When the irregular bleeding first started, Dr. Jennifer Wargo suspected it was just part of menopause. But after spending her career in cancer research and treatment, she decided to talk to a colleagues about it — just to be safe. That conversation led to her doctor discovering precancerous cells and treating her early.
“I had uterine bleeding. Do I really want to broadcast this?” Wargo, a melanoma surgical oncologist and co-leader of the Melanoma Moon Shot, part of MD Anderson’s Program for Innovative Microbiome and Translational Research, asked herself. “I actually did because people need to know about this and because not only are people not aware about it — brushing this off as normal menopause and not getting treated — there’s also a lack of funding to study this.”
When symptoms become worrisome
This winter, Wargo started experiencing heavy bleeding. At first, the 51-year-old believed that aging caused it. She was perimenopausal and women sometimes experience some spotting or irregular periods as they transition into menopause.
“I have been busy working, treating patients with cancer, doing research, and taking care of the kids and started to have symptoms,” she explained. “I was like, ‘Maybe this is just normal menopause.’”
But the bleeding continued for three weeks, then six weeks. As the bleeding became heavier and she started passing clots, Wargo realized that this was not normal. She was losing so much blood that it impacted her overall health. She noticed when she ran with the family dog, she wasn’t as fast and became winded easily.
“I just had a sense that there was something wrong,” she said.
What’s more, she knew that bleeding in menopause can be a “real warning sign.” All too often people believe spotting during menopause is normal and don’t speak to their doctors about it. While bleeding after menopause can be due to thinner tissue of the vagina and vulva, there are other conditions that can cause bleeding, including fibroids and sometimes cancer, according to the American College of Obstetricians and Gynecologists (ACOG).
“If you’ve already gone through menopause and you’re spotting, that’s a dangerous sign,” Wargo said. “Women need to go see their doctor. They need to get an exam and they really need to pay attention to that.”
Due to a family history of cancer and her work as an oncologist, Wargo knew how essential early detection is. Fifteen years earlier, her mother was diagnosed with pancreatic cancer and died six months after.
“I reached out to a friend of mine who is a surgeon,” Wargo explained. “She took me on as a patient, did the biopsy in the office. It didn’t really look that ominous but then she said, ‘You know just to be on the safe side, let’s bring you into the operating room.’”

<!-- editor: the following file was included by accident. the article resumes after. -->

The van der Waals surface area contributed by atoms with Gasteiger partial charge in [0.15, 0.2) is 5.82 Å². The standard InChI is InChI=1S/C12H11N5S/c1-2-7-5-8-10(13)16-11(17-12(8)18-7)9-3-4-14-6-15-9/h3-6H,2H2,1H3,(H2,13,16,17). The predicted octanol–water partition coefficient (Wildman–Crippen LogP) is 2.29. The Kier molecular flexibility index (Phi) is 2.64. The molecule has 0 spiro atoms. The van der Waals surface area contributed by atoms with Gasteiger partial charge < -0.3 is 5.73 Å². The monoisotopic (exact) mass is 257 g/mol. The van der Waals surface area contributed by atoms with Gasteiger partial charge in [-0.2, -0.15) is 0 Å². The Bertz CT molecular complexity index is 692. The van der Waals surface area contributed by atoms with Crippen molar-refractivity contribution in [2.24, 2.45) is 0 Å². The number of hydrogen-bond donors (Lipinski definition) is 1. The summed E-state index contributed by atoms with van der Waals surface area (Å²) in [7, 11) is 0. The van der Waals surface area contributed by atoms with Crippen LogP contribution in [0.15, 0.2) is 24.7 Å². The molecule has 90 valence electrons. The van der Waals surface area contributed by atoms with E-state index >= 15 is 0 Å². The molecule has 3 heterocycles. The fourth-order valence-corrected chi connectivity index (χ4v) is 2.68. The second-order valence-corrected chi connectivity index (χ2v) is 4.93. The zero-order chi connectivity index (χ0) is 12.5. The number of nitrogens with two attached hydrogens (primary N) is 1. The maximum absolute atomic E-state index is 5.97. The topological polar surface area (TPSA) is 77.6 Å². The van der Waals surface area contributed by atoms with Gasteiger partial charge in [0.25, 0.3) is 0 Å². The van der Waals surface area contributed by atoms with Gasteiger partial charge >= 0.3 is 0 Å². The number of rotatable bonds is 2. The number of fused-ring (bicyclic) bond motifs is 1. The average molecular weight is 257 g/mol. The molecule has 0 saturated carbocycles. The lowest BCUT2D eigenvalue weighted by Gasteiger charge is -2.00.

After the surgical procedure, Wargo learned her diagnosis: She had atypical endometrial hyperplasia, a condition where the lining of the uterus thickens and can cause abnormal bleeding. While it’s not cancer, it can lead to increased risk of endometrial and uterine cancers. It often impacts women after menopause because they have too much estrogen and are no longer producing progesterone, according to ACOG.
Once her biopsy revealed her precancerous condition, Wargo opted for a total hysterectomy due to the higher risk of developing cancer. During the procedure, her doctor only found precancerous cells.
“I personally have not needed additional treatment,” Wargo said. “This is very likely cured with surgery and very unlikely to come back.”
She still visits with her doctor every six months to make sure there’s no sign of precancerous or cancerous growths.
“That’s the thing about this type of condition, either precancerous or early cancer, if you catch it early you can be cured with surgery,” she said.
Being a cancer doctor didn't prepare Wargo for grappling with her diagnosis and treatment.
“It was a bit of an emotional roller coaster,” she said. “Here, I am a cancer surgeon, cancer researcher at the No. 1 cancer center, facing cancer myself. It was really terrifying with three young children and that thought of what happens if something happens during the surgery, or I do have advanced cancer? How do I prepare for that?”
But she was proactive about her health even when she felt scared. Wargo hopes her experience encourages others to undergo their normal cancer screenings, such as pap smears, mammograms, PSA tests and mole checks.
“People shouldn’t be afraid. I can tell you that I was terrified, absolutely, because of what I have seen with my mom, what I have seen with my patients,” Wargo said. “I was absolutely terrified, but I was also really fueled by knowing that I needed to do something because if I waited it could have been far worse.”